NAICU Washington Update

New Experimental Sites Initiatives Announcement Planned

December 13, 2019

The Department of Education is planning to announce two new Experimental Sites Initiatives to allow institutions of higher education to receive waivers for their participation in experiments related to student borrowing and repayment. The first experiment allows for the creation and management of income-share agreements (ISAs) and other institutional financing options.  The second experiment would give institutions greater latitude to restrict student borrowing based on a student’s program of academic study (i.e., major) or a student’s potential future earnings. Each of the proposals could prove controversial in the days ahead.
Institutions can apply to participate in either experiment as a standalone trial, or participate in both experiments simultaneously. Participation must be voluntary for students, and students must be given the option to participate in the existing federal student aid programs instead of the experimental programs.
The application cycle is expected to open in the coming weeks when details are officially published in the Federal Register. Experimental sites are authorized under the Higher Education Act (HEA) to offer the Department the opportunity to waive certain requirements of the HEA related to the administration of the federal student aid programs in order to allow for the testing, design, and evaluation of potential future legislation or regulations.
Experiment 1: Institutional Partnerships in Loan Repayment
Participating institutions would be permitted (at the request of the borrower) to create income-share agreements to take on the repayment obligation for a student’s federal loans. The institution would be required to pay the student’s loan balance in full through a lump sum payment or by assuming the repayment obligation on behalf of the borrower. In return, the borrower would repay the institution based on a predetermined methodology, such as by providing the institution a share of the borrower’s earnings. The experiment also explicitly allows for the participation of third-party investment and servicers to administer the institution’s financial program.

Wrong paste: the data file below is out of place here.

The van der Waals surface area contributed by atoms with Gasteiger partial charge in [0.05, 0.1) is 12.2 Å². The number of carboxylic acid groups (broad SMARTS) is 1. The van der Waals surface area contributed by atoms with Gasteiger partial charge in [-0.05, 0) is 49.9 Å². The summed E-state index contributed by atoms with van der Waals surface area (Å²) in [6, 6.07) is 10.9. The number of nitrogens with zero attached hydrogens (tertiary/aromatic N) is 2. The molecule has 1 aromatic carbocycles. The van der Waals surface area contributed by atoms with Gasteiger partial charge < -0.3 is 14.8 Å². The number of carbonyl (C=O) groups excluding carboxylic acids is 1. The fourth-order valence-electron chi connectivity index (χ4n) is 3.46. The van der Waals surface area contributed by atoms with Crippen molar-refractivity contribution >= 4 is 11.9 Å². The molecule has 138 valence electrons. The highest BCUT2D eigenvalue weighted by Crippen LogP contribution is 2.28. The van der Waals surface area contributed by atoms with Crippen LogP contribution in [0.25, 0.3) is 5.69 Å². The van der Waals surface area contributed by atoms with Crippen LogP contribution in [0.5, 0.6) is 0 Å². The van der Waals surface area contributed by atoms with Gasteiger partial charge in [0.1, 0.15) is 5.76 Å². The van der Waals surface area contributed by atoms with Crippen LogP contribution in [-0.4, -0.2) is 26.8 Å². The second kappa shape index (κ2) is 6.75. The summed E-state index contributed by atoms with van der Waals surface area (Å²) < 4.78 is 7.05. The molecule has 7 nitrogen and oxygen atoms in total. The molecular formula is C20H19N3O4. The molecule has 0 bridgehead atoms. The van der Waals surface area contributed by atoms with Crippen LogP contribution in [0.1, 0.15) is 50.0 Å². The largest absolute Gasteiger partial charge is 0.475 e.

The proposal would waive the provision in current law which considers an institution of higher education paying off a student’s loan to prevent default as a defaulted loan for the purposes of the cohort default rate calculation.
Experiment 2: Limiting Borrowing
Participating institutions would be allowed to restrict student borrowing based on a student’s program of study (i.e., academic major) or likely future earnings. While institutions are currently granted the authority to limit student borrowing on a case-by-case basis, such restrictions cannot be based on either course of study or future earnings. It is expected that the proposed experiment will require borrowing limitations to be enforced across all federal Direct Lending programs (Direct Subsidized, Direct Unsubsidized, Parent PLUS, and Graduate PLUS) but schools can vary borrowing limits within programs based on factors such as credential level and the student’s year in the program. However, it is also expected that the proposed experiment will require any decision to limit a student’s borrowing for an academic program to be informed by median program-level earnings of prior graduates published in the expanded College Scorecard, or a similar data source.
The proposal would waive the existing limitations on outlining the case-by-case basis justifications allowing the determination of a student’s need.
Both proposals could face controversy, but for different reasons and from different audiences. 
Income-share agreements have been popular among some Republican policymakers who have seen the proposal as an innovative approach to student debt.  Democrats, however, have generally been opposed because of concern about the ultimate cost to students and the intervention of for-profit investors.  Allowing institutions to set lower loan limits by program of study has long been supported by the higher education community, but the direct linkage to the new, and limited, information on borrower debt on the College Scorecard, could be seen as an inappropriate link between a transparency initiative and public policy. The problem is exacerbated by the Scorecard’s current use of only first year earnings as the benchmark, which is a poor indicator of the ultimate financial return or long-term value of a college degree. The earnings’ year will be adjusted as new data becomes available.

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